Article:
Presentation on theme: "Dr. V.B. Mathur Dean, Faculty of Wildlife Sciences"— Presentation transcript:
1 Biodiversity as a natural capital: The findings of the Millennium Ecosystem Assessment (MEA) Dr. V.B. MathurDean, Faculty of Wildlife SciencesWildlife Institute of IndiaPre-meeting training course IAIA ’08Perth, Australia
2 What is Biodiversity?"A definition of biodiversity that is altogether simple, comprehensive, and fully operational ... is unlikely to be found."…Noss, 1990
3 What is Biodiversity?"Biological diversity is the variety and variability among living organisms and the ecological complexes in which they occur"…U.S. Congress Office of Technology Assessment, "Technologies to Maintain Biological Diversity," 1987
4 What is Biodiversity?"Natural diversity is synonymous with biological diversity... To the scientist, natural diversity has a variety of meanings. These include: 1) the number of different native species and individuals in a habitat or geographical area; 2) the variety of different habitats within an area; 3) the variety of interactions that occur between different species in a habitat; and 4) the range of genetic variation among individuals within a species."… Jones and Stokes Associates' "Sliding Toward Extinction: The State of California's Natural Heritage," 1987
5 What is Biodiversity?"Biological diversity, simply stated, is the diversity of life... biological diversity means the full range of variety and variability within and among living organisms and the ecological complexes in which they occur, and encompasses ecosystem or community diversity, species diversity, and genetic diversity."…D.B. Jensen, M. Torn, and J. Harte, "In Our Own Hands: A Strategy for Conserving Biological Diversity in California," 1990
6 Levels of Biodiversity GeneticSpeciesCommunities and EcosystemSource: PUAF 741
7 Species Richness of Major Groups Inner ring indicates proportion that has been described; total = 1.75 million (increasing by 100,000/y)Outer ring indicates best estimate of total species (14 million)Source: PUAF 741
8 What drives environmental change? This question was addressed by 1360 scientists from 95 countries in the form of Millennium Ecosystem Assessment (MEA) project for 5 years ( ).
9 Millennium Assessment (Pages end to end) FeetMillennium Assessment (Pages end to end)2000Eiffel Tower1000
10 What drives environmental change? Indirect DriversDemographyEconomy (Globalization, Trade, Markets…….)Socio-Political (Governance and Institutional Framework)Science and Technology applicationsCultural and Religious factorsDirect DriversLanduse changesSpecies introduction or removalExternal inputs (Irrigation, Fertilizer etc)Natural factors (Earthquake, Volcanoes etc)
11 World Population (billions) 6.5 billion in 20054 billion in 19752 billion in 19201 billion in 1800Source: UN Population Division 2004; Lee, 2003; Population Reference Bureau
12 World GDP (trillion US $) $52 trillion in 2003$10 trillion in 1967$1 trillion in 1900Source: DeLong 1998
14 Scale of Change20% of the world’s coral reefs were lost and more than 20% degraded.35% of mangrove area has been lost in the last several decades.Amount of water in reservoirs quadrupled since 1960.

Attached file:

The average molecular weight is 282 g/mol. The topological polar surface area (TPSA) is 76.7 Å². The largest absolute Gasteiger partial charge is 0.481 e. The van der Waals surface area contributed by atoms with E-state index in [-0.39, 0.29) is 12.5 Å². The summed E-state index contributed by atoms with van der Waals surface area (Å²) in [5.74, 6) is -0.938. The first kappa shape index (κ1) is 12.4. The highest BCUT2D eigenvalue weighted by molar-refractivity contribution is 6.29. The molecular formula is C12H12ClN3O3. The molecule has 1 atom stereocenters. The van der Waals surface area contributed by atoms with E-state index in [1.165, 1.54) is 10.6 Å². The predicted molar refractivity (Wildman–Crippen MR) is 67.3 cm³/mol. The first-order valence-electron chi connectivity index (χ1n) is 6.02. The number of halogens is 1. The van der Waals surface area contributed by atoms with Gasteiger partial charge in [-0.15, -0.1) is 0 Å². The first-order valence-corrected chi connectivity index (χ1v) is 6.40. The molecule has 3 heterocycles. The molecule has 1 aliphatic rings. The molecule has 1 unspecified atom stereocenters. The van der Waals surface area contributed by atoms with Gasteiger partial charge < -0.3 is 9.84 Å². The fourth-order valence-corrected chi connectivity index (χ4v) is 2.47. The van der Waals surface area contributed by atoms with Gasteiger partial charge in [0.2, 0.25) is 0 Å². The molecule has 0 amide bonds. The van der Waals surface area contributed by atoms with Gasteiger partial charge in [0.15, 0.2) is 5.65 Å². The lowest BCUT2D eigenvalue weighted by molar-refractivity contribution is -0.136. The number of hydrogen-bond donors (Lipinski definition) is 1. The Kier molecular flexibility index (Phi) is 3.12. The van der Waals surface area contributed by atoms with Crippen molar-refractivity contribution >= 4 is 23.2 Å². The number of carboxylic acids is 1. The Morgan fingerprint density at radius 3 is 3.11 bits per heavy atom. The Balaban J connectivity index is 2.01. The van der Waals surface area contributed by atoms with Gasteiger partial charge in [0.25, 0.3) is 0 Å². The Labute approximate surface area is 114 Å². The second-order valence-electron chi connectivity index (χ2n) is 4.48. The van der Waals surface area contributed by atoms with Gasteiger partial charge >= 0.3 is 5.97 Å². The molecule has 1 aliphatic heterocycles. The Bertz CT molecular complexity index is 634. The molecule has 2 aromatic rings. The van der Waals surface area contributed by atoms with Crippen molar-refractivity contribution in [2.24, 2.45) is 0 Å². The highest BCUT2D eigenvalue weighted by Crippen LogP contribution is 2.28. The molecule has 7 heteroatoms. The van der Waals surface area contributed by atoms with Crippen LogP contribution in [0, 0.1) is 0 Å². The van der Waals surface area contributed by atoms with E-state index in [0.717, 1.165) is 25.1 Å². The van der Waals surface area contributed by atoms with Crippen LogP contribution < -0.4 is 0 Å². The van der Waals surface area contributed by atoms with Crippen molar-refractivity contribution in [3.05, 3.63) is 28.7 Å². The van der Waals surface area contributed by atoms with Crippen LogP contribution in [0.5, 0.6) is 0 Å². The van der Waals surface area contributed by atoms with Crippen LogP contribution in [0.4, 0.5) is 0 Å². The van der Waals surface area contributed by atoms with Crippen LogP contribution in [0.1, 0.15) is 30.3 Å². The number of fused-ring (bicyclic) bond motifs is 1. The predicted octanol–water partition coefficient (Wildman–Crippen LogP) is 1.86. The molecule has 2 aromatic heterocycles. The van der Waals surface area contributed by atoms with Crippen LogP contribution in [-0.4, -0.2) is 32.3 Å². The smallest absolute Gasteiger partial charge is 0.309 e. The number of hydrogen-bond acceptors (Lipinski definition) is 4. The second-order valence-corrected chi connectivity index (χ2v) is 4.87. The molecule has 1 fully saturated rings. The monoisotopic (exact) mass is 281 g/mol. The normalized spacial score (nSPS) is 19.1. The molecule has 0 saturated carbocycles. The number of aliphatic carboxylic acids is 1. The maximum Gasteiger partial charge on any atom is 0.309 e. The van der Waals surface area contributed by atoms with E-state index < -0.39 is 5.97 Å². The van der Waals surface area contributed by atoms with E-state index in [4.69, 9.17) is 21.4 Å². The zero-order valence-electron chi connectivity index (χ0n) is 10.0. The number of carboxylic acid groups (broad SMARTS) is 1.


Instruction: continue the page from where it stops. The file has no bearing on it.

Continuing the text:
15 Teragrams of Nitrogen per Year Natural SourcesFossil FuelsAgroecosystemsFertilizerTotal Human AdditionsSource: Millennium Ecosystem Assessment
16 CO2 Concentration (ppm) Source: Keeling and Whorf, 2005.
17 Loss of Species Diversity Source: Millennium Ecosystem Assessment
19 Global Surface Temperature Change (oc) from 1990 A: Observations, Northern Hemisphere, Proxy dataB: Global Instrumental ObservationsC: IPCC 2001 Scenario Projections (SRES)A B C1.5 – 5.7 oCSource: IPCC 2001
20 Global Balance SheetEnhancedDegradedMixedCropsLivestockAquacultureCarbon sequestrationCapture fisheriesWild foodsWood fuelGenetic resourcesBiochemicalsFresh WaterAir quality regulationRegional & local climate regulationErosion regulationWater purificationPest regulationPollinationNatural Hazard regulationSpiritual & religiousAesthetic valuesTimberFiberWater regulationDisease regulationRecreation & ecotourismBottom Line: 60% of Ecosystem Services are Degraded
21 State of World’s Conservation Trends in DriversSource: Millennium Ecosystem Assessment
22 I’VE ASKED FOR A SECOND OPINION 1360 SCIENTISTS FROM 95 COUNTRIES SAY THE WORLD IS ON THE BRINK OF DISASTERI’VE ASKED FOR A SECOND OPINIONSource: Melbourne, Australia, March 30, 2005
23 What have we achieved globally in conservation? Put together a global framework- Convention on Biological Diversity (CBD, 1992).Ratified by 192 countries.CBD tenets:Conserve biodiversityUse sustainablyShare equitablyAn impressive network of Protected Areas (National Parks, Wildlife Sanctuaries, Nature Reserves etc).
24 What have we failed to do globally in conservation? Get the CBD to function effectively.Value conservation benefits adequately.Move the pro-people agenda.Garner adequate political support for mainstreaming conservation.
25 What is changing…? Global pressures and demands. People’s pressures on resources.Priority for conservation (Development v/s Conservation).If 90’s was the decade for conservation; 2000s indicates missed opportunities.
26 The Way Forward…… Mainstreaming conservation in development planning. More policy and legal reforms to address resource sharing and equity issues.Enhance professionalism of the range of stakeholders though capacity building.